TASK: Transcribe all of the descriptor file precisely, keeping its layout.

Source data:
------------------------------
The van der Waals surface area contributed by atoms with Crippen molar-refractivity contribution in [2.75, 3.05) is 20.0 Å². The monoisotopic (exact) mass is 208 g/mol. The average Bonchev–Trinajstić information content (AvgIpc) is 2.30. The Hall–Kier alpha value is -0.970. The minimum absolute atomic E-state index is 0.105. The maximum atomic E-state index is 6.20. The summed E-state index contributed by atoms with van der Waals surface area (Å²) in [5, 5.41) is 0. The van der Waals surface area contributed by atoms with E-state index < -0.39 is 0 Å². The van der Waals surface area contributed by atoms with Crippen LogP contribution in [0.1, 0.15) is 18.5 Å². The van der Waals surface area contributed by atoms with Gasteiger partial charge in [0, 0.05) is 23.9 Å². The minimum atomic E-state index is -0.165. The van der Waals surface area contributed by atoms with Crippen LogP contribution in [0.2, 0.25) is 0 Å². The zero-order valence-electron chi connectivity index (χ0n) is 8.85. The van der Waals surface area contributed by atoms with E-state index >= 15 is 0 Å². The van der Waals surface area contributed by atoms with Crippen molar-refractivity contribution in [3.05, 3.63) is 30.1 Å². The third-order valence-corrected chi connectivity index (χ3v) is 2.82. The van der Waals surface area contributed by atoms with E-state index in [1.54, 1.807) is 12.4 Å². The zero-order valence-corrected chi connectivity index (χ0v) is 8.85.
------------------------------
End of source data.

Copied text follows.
The van der Waals surface area contributed by atoms with Crippen molar-refractivity contribution in [2.75, 3.05) is 20.0 Å². The monoisotopic (exact) mass is 208 g/mol. The average Bonchev–Trinajstić information content (AvgIpc) is 2.30. The Hall–Kier alpha value is -0.970. The minimum absolute atomic E-state index is 0.105. The maximum atomic E-state index is 6.20. The summed E-state index contributed by atoms with van der Waals surface area (Å²) in [5, 5.41) is 0. The van der Waals surface area contributed by atoms with E-state index < -0.39 is 0 Å². The van der Waals surface area contributed by atoms with Crippen LogP contribution in [0.1, 0.15) is 18.5 Å². The van der Waals surface area contributed by atoms with Gasteiger partial charge in [0, 0.05) is 23.9 Å². The minimum atomic E-state index is -0.165. The van der Waals surface area contributed by atoms with Crippen LogP contribution in [0.2, 0.25) is 0 Å². The zero-order valence-electron chi connectivity index (χ0n) is 8.85. The van der Waals surface area contributed by atoms with E-state index >= 15 is 0 Å². The van der Waals surface area contributed by atoms with Crippen molar-refractivity contribution in [3.05, 3.63) is 30.1 Å². The third-order valence-corrected chi connectivity index (χ3v) is 2.82. The van der Waals surface area contributed by atoms with E-state index in [1.54, 1.807) is 12.4 Å². The zero-order valence-corrected chi connectivity index (χ0v) is 8.85.